Hebrew Israelites have been in the news a lot this year.
In January, a group called House of Israel provoked a confrontation between Catholic high school students from Kentucky and Native American activists at the Lincoln Memorial in Washington, D.C. You probably saw the viral video.
Then, in September, another group called the Church of Yahawashi sparked outrage after they went to a Jewish neighborhood of London and harassed Haredi Jews who were walking home from synagogue on Shabbat. According to the local Jewish newspaper, the street preachers called the Jews names like “Amalekites and Edomites,” “devils,” and “abominations” and invoked the gas chambers. “Never before in my life have I felt so terrified by a group of people,” wrote community member Lily Smythe.
In Israel, Hebrew Israelites made headlines for more positive reasons. Ketreyah Fouch, one of the many talented singers from the African Hebrew Israelite community, nearly won a national contest to represent Israel at Eurovision, the international song competition that was held in Tel Aviv in May. And the former NBA player Amar’e Stoudemire, who was baptized in a Messianic Hebrew Israelite church in Chicago, received Israeli citizenship after playing for Hapoel Jerusalem for two seasons. (Stoudemire has said he’s converting to Orthodox Judaism.)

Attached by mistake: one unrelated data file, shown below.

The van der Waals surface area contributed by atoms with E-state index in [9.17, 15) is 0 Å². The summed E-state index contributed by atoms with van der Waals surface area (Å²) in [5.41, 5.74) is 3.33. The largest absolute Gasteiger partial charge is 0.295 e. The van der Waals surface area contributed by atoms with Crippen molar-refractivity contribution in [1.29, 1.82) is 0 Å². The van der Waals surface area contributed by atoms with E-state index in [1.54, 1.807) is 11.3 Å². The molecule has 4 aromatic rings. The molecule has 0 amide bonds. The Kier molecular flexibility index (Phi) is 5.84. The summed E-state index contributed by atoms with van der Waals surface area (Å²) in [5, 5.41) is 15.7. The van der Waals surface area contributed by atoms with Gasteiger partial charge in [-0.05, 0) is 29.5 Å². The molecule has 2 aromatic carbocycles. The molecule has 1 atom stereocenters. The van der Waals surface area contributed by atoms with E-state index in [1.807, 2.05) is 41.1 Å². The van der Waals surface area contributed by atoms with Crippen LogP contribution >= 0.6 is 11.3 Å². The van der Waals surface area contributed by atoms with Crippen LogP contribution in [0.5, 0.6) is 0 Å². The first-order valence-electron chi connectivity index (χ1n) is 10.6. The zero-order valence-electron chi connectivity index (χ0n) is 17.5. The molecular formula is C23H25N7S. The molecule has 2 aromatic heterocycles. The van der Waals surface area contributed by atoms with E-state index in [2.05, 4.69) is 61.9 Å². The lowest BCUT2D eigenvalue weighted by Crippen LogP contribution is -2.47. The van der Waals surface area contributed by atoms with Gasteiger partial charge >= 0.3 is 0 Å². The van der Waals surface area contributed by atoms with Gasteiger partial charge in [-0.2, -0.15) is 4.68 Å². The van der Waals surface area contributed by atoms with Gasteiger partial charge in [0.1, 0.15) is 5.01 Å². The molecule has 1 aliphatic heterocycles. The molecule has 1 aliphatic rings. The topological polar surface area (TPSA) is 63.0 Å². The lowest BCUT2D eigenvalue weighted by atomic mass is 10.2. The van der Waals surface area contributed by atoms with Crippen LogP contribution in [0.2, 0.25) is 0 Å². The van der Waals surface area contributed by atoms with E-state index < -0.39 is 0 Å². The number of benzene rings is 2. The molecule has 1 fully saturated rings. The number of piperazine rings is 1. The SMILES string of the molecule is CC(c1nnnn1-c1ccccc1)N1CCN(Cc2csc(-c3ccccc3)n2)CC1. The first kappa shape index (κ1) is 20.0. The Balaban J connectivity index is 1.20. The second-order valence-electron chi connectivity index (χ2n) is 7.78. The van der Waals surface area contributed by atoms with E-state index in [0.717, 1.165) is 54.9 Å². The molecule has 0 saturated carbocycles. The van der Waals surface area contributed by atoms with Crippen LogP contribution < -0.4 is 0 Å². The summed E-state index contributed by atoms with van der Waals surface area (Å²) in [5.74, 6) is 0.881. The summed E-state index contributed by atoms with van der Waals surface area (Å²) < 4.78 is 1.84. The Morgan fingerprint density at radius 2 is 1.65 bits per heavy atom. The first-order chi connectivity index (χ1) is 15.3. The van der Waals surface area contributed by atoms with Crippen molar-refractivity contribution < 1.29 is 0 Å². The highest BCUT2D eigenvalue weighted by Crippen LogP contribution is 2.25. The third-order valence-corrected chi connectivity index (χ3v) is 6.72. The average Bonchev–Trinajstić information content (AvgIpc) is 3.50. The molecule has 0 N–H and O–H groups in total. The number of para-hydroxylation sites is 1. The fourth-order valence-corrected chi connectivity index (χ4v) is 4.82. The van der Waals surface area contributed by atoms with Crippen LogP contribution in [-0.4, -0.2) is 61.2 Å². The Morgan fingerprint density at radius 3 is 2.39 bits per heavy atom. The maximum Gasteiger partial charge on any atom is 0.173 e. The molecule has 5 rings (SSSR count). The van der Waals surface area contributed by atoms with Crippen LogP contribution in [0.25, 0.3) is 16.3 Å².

As these examples of recent media coverage demonstrate, Hebrew Israelites—people of color who identify as descendants of the Biblical Israelites but are not recognized as Jews—are a very diverse bunch. Yet in the wake of the London incident, some commentators have argued that they pose a threat to the Jewish people.
In a Times of Israel blog post, Masimba Musodza made shocking generalizations about members of today’s Hebrew Israelite groups, calling them “some of the most misguided, most unhinged members of society” and “a bunch of crazed fanatics dressed up like extras for the video for 2 Pac’s ‘California Love’ who deliberately preach anti-Semitism in an area where many Jews live.” He also wrote that Hebrew Israelites are filled with “hatred of Jews and other people.” In a follow-up post earlier this month, Musodza apologized for lumping all Hebrew Israelites together but doubled down on his contention that the movement includes “dangerous hate groups.”